Looking down from Uluru

Getting down again was tricky as it would be easy to go rolling down the side of the rock.  I slid on my bottom in a rather undignified way and was very pleased to be on flat land.  Back in ’69, we signed a visitor’s book at the top of the rock, kept in a covered box.  There was no sign of that 32 years later as the number of visitors climbing the rock had increased exponentially.  Although no thought was given to the Aboriginal significance of the area we were given a lesson in geology by our Teachers College lecturers.  As I wrote in my diary:

Once upon a time, there was a large mountain range in Central Australia which was weathered away completely.  These pieces were deposited as sediment when there was a great inland sea.  The subsequent rock formed was again weathered away over time, leaving Ayers Rock and the Olgas, the latter being composed of much coarser particles.

In 2001 I hoped to explore the Olgas more thoroughly but wildfires totally blocked the road to Kata Tjuta.  We returned to Alice Springs and explored the West McDonnell Ranges before our son flew back home.

It was 2013 when we arrived with our second Toyota Prado and Lotus Caravan. We were travelling with friends and had spent considerable time on the east coast of Australia.  Last stop was King’s Canyon and we were hoping to finally make it to Kata Tjuta this time.  The diary tells the rest.

Mt Connor Wikipedia

The journey from Kings Canyon to Yulara was just over 300 kilometres but seemed longer because we were keen to get to our new destination. The first stop was Curtin Springs where we bought 50 litres of fuel at the incredible price of $2.26 a litre. An eye-catching purple mountain came into view. It was Mount Connor and is often confused with Uluru by those who first see it. It is a Mesa and the sides flare out about halfway down so it is quite different to The Rock.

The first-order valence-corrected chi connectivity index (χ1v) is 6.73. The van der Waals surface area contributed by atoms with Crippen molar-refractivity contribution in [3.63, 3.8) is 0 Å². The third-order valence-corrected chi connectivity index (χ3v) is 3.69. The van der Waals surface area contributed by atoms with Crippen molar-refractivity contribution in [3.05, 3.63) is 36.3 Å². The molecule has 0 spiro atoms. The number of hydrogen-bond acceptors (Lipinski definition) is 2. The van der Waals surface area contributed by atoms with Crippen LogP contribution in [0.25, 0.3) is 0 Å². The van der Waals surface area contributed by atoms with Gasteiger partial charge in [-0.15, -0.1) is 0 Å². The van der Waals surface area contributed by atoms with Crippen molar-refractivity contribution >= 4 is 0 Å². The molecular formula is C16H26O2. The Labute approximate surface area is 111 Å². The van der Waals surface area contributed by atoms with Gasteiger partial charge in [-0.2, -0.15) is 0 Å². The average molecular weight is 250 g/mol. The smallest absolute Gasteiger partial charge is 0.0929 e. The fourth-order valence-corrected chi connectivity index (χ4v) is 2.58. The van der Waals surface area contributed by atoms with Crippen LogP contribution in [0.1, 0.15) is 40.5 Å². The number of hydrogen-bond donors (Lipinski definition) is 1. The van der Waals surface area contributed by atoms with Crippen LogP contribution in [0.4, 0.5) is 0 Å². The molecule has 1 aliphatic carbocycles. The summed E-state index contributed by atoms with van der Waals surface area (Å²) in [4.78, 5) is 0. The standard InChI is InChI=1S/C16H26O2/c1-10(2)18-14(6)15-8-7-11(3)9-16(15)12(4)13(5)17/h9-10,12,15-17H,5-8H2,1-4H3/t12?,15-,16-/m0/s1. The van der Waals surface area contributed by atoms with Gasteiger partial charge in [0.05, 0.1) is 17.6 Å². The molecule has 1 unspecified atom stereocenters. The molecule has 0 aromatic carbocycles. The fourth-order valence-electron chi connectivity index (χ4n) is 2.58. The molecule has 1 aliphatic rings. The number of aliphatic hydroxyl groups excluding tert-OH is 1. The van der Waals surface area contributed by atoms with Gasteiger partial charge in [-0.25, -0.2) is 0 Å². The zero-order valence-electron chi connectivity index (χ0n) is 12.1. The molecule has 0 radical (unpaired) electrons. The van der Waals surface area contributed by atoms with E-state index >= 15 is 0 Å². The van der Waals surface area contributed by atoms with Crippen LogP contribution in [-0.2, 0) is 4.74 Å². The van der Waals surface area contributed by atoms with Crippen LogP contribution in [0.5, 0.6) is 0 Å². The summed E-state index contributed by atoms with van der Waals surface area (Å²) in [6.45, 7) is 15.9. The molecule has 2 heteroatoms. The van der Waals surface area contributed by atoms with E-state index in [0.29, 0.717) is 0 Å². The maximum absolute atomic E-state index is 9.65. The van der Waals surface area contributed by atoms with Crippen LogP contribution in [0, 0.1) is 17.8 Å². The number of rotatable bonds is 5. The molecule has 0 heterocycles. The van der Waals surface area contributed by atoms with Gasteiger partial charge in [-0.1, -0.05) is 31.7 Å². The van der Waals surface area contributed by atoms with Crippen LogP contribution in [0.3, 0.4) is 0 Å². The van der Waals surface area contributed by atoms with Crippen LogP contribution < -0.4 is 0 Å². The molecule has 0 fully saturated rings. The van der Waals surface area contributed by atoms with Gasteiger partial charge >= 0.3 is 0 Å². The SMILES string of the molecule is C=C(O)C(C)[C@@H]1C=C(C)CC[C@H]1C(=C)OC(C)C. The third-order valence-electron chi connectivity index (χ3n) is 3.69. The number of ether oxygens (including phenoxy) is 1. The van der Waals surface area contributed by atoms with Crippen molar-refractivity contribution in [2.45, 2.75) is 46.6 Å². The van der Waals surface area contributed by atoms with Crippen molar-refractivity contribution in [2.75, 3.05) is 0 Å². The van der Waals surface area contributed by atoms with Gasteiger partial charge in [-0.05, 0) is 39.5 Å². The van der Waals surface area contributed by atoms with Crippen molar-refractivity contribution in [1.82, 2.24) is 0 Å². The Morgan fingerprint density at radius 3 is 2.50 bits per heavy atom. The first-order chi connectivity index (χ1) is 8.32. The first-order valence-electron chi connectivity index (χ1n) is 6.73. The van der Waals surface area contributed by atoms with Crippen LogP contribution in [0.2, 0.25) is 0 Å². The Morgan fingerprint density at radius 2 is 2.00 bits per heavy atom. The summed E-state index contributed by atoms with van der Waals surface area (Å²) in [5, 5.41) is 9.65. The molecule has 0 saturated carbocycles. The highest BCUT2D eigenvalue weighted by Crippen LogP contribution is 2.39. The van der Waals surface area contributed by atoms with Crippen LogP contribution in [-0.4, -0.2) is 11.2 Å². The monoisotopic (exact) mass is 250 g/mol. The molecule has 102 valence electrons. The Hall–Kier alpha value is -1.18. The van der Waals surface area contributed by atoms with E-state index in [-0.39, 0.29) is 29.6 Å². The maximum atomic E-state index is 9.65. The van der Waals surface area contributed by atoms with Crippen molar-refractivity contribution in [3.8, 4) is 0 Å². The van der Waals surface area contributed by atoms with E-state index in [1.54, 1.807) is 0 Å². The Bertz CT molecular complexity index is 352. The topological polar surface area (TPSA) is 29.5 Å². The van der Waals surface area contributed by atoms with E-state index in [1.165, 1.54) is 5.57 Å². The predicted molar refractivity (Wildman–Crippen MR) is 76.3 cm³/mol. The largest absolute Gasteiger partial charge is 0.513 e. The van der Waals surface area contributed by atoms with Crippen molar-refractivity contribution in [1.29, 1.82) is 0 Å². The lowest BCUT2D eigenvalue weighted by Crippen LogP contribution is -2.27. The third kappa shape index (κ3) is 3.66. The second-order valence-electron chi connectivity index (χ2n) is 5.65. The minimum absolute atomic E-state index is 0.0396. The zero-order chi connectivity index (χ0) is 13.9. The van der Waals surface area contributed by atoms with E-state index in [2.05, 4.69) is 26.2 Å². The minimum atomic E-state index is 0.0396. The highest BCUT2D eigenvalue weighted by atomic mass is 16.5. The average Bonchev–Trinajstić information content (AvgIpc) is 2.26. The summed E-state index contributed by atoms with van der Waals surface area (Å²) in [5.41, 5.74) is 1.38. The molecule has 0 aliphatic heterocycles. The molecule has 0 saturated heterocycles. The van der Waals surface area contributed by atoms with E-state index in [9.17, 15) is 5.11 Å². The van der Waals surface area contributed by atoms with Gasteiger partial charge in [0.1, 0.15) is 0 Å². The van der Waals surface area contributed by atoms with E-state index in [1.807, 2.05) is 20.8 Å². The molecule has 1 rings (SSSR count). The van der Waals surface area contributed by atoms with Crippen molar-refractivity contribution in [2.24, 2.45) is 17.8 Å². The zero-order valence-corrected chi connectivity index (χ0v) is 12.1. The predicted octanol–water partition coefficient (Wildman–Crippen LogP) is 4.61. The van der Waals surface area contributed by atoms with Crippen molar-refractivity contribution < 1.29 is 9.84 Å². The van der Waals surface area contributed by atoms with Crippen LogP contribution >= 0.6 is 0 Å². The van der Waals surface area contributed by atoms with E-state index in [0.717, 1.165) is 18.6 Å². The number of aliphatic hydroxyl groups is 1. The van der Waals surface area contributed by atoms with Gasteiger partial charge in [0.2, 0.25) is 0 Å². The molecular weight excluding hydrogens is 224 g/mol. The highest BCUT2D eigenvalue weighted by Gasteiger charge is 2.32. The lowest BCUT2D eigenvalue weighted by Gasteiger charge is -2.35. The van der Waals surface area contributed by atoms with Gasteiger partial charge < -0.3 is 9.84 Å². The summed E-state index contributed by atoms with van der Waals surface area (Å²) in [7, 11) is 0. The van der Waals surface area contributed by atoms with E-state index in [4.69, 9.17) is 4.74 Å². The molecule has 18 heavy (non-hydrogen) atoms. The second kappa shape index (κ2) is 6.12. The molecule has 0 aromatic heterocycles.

The first glimpse of Uluru still brought a lump to my throat. The fact that we were playing “I am Australian” on the CD player added to the fervour of the moment.

“We are one, but we are many
And from all the lands on earth we come
We’ll share a dream and sing with one voice
I am, you are, we are Australian”

Songwriters: Bruce Woodley / Dobe Newton

Soon we were passing the various types of accommodation in the Ayers Rock Resort Complex. At the bottom end of the pecking order is the campsite but it quite a pleasant caravan park. There is no grass as it is surrounded by red sandhills but we are parked by a small cement slab which is a bonus.

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Ayers Rock campground

After food shopping at the reasonably priced supermarket, we prepared for Happy Hour at the sunset viewing area. We paid our $25 a head park entry fee arriving at four in the afternoon only to find we were almost the only ones there. Eventually, the area filled up and we took photos, drank bubbly and made lots of new friends. Back to the camp for sausages and mashed potato we retired early in preparation for the day ahead.